Heeeey I’m coming at you with some style! I’m here to explain all the different styles of kimono and when you wear them. I’ll do my best to give some explanation to this very ancient and beautiful style and what better way to do it then examples in anime :} (This is all not to be confused with the rise in western fashion of the more open robe like style.)
The casual kimono can be worn out for special occasions (like a Matsuri) or for normal everyday events. Typically there is one or two layers and less ornate accessories. The length is somewhere at the ankles to make walking simpler and less of a shuffle but still a shuffle.
The Yukata is a shorter style Kimono that goes to about mid shin and shorter sleeves. Mostly warn in hotter weather. Not many layers are worn under the yukata but it’s more about length than anything else.
Hapi coats are usually as long as your waist to mud thigh and often worn open with no layers. It’s typically worn for activities that require a lot of movement.
Lounging Kimono (alternate Yukata)
Usually made of thinner fabric, it’s the one you wear to sleep, fresh out of the bath. It’s not necessarily the one you would want to go to the store in but walking around the house indoors or outdoors is just fine! This can also be used to layer more expensive and thicker kimono so it’s often as short as a causal kimono.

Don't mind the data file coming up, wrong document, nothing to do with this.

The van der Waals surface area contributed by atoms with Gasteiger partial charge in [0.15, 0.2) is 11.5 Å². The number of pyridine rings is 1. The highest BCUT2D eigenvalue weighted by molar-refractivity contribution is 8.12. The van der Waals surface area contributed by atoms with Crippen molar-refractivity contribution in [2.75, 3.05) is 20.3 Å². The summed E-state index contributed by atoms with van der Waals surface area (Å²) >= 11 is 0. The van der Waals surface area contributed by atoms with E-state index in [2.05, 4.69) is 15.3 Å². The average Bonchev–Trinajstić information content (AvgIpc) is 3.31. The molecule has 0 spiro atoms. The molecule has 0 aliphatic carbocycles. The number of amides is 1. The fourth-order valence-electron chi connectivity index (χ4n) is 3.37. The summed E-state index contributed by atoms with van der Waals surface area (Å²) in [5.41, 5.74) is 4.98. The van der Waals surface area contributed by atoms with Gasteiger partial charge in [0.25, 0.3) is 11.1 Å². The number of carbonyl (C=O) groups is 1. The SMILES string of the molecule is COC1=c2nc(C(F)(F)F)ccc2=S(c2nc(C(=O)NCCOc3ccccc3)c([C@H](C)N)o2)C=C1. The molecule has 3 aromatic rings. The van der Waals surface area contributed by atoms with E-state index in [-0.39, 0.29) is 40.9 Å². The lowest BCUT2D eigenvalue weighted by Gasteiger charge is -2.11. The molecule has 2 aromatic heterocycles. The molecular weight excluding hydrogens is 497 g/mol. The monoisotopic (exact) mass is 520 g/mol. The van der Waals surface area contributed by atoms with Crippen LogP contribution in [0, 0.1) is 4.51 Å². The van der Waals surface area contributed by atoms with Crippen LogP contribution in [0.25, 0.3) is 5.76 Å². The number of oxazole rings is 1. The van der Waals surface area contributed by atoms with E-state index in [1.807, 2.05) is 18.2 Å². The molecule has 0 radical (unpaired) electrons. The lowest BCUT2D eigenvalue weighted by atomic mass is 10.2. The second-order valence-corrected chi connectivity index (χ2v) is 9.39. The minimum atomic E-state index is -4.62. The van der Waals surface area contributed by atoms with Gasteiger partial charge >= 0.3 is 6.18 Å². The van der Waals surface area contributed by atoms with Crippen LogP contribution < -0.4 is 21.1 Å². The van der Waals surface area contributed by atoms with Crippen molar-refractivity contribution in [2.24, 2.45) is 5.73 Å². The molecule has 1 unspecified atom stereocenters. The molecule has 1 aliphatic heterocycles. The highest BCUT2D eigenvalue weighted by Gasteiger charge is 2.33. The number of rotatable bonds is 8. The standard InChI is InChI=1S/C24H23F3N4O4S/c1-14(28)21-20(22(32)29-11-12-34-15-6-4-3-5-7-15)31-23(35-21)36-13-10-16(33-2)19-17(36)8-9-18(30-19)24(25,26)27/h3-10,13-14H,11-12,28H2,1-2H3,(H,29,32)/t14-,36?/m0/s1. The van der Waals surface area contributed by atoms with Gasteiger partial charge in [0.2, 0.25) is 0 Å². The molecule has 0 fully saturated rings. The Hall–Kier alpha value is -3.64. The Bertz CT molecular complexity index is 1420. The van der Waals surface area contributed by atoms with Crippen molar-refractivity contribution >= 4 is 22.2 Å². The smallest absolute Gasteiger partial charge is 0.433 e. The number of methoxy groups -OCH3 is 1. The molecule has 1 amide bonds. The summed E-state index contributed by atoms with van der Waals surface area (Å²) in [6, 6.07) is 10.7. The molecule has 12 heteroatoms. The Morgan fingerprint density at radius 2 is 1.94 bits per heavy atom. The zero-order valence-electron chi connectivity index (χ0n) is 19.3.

Uchikake Wedding Kimono
Typically a multilayered outfit, often the most expensive fabric and intricate design, down to the thread. Also accessories like obi sashes, cords, and hairpins are also used. It’s all about dressing up and the length is sometimes out of this world!
Mofuku (Widowed Kimono)
Soooooo Hell Girl was the closest I could find. But typically a widowed Kimono is mostly black with limited design and color. It’s often layered with thinner lounging kimono and sometimes worn as an outer layer that is open and like a you would wear a hapi coat.
Hakama (Shrine Attire)
Last but not least. The shire attire is usually white and red. Although other such training uniforms can be white and black. But red is something of a sacred color in Japanese culture so red colored things at a religious ceremony is to be expected.
I love them so much. And I definitely spent way too much time looking up all these shots because of their beauty and reminiscing the good ole times. Anyways there’s your lesson for the day! Hope this was a simple taste of Kimono styles. See you in the next post!